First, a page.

Conversely, a single weak link in the company’s brand profile chain can create confusion and loss of focus to an attention-deficit reader, so be aware and review what your employees are saying on their profiles to keep the firm and personal brands on point. It takes coordination too.

Mission accomplished, only if you feed the company Page regularly.

The company Page is a searchable and important aspect of your company brand on LinkedIn.

Use it well and do not let it appear shallow or go stale. It’s one of the 2 essential parts of your LinkedIn brand.

Today's LinkedIn Nugget

I really do mine some gems

I love what I do.

I really do. And reinforcing the passion I have for my work comes from the chain of events that sometimes unfold in front of me.

I was speaking to a guy in Illinois last week, referred by another amazing connection we share, who then connected me to one of his favorites, who then connected me to someone else.

By the end of this amazing chain, I had 3 more podcasts arranged in the next few weeks.

My first book is the direct result of an introduction a few years ago by a colleague from one of my networking groups to her editor at the publisher who happened to be in NYC, we 3 met for breakfast, and the rest is history, even if that editor I immediately liked and looked forward to working with went to another part of the publisher and I had to abide a new editor…and now the second edition of my book is in process.

Big ups and small downs but definitely an intense upside to my career.

I put in my penance time in corporate America in the 80’s and 90’s, but as hard as those memories are breaking large rocks in to smaller rocks, I may not have realized it then, but I was honing my mining craft throughout and learning how to go out on my own to meet the amazing-er people I surround myself with.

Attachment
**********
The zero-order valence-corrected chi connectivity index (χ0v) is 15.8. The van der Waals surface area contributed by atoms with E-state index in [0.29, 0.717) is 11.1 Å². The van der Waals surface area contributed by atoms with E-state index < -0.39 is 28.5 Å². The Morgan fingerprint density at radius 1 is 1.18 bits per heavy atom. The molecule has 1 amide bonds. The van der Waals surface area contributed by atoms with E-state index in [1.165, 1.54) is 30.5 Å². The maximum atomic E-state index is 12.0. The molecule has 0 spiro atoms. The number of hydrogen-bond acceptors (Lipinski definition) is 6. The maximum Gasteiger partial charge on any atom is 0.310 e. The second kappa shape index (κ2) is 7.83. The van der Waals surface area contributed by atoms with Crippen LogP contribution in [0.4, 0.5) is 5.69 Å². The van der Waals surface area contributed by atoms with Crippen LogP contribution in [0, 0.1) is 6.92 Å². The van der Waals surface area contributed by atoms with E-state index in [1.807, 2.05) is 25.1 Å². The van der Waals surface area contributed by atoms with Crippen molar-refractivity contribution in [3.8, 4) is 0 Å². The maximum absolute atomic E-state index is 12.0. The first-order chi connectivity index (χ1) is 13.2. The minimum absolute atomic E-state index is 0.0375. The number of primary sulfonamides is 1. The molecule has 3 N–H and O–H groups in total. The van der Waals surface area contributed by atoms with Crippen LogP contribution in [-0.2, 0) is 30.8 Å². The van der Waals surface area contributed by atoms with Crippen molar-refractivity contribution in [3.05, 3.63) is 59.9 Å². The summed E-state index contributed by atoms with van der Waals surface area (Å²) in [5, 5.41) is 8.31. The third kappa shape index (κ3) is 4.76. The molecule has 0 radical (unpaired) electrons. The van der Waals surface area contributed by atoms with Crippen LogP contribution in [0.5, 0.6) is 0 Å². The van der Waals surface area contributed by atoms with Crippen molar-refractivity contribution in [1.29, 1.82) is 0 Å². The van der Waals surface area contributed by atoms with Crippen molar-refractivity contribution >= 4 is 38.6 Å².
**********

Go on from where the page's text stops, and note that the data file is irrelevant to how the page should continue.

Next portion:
Success stories, all the product of LinkedIn and enlightened networking, all the best part of the love of what I do.

I’m fortunate. I know it. I keep finding gems in the rocks I turn over.

PS I am taking Monday off for the Yom Kippur holiday so I will see you here next Tuesday. 

Today's LinkedIn Nugget

Sharing something to a small group on #LinkedIn

I spoke about my tap-dancing talents in my recent Ask Me Anything (“AMA”) a week ago today and my faux pas (“false step” in French, which seems like a good choice of words here).

The question was how to create and send a message, or share something, to a small group (like 2 connections, or more). I promised the group and answer. And I have it here for you too JIC you wondered…

I had to think it through and will extract maximum mileage in this blog since I am unashamed to admit I don’t know everything LinkedIn (yes double negative for the grammarians) that I am challenged with at AMAs.

But I noodled it out on my own, (cue sounds of back-patting) and want to share it with you, so here are the steps:

  1. open the profile of one of the recipients to send the message (either a 1st degree connection or not–it works for both)
  2. click the white “More” button on the right side of their profile towards the top
  3. a dropdown will appear and click “share profile via message”

4. a. the next small screen you see will have inserted the LinkedIn profile URL of the person you chose in step 1 above and allow you then to share that profile with someone else or others whose name(s) you can insert in the top of the box to create a small group. PS I use this frequently to introduce 2 or more people, using their profile URLs as contact details.

4. b. be sure to include a message for context, or the URL of the website or article you want them to see. Notice you can also attach a photo, file on your hard drive, and I might add a PDF, but please hold back on the GIFs and emoticons since this is a professional forum IMHO.

4. c. also you can delete the LinkedIn profile URL in step 4. a. above if you don’t intend to make an introduction and use this same process to deliver some other message or linked article to that small group. You can name that group and come back to it later for more sharing to them.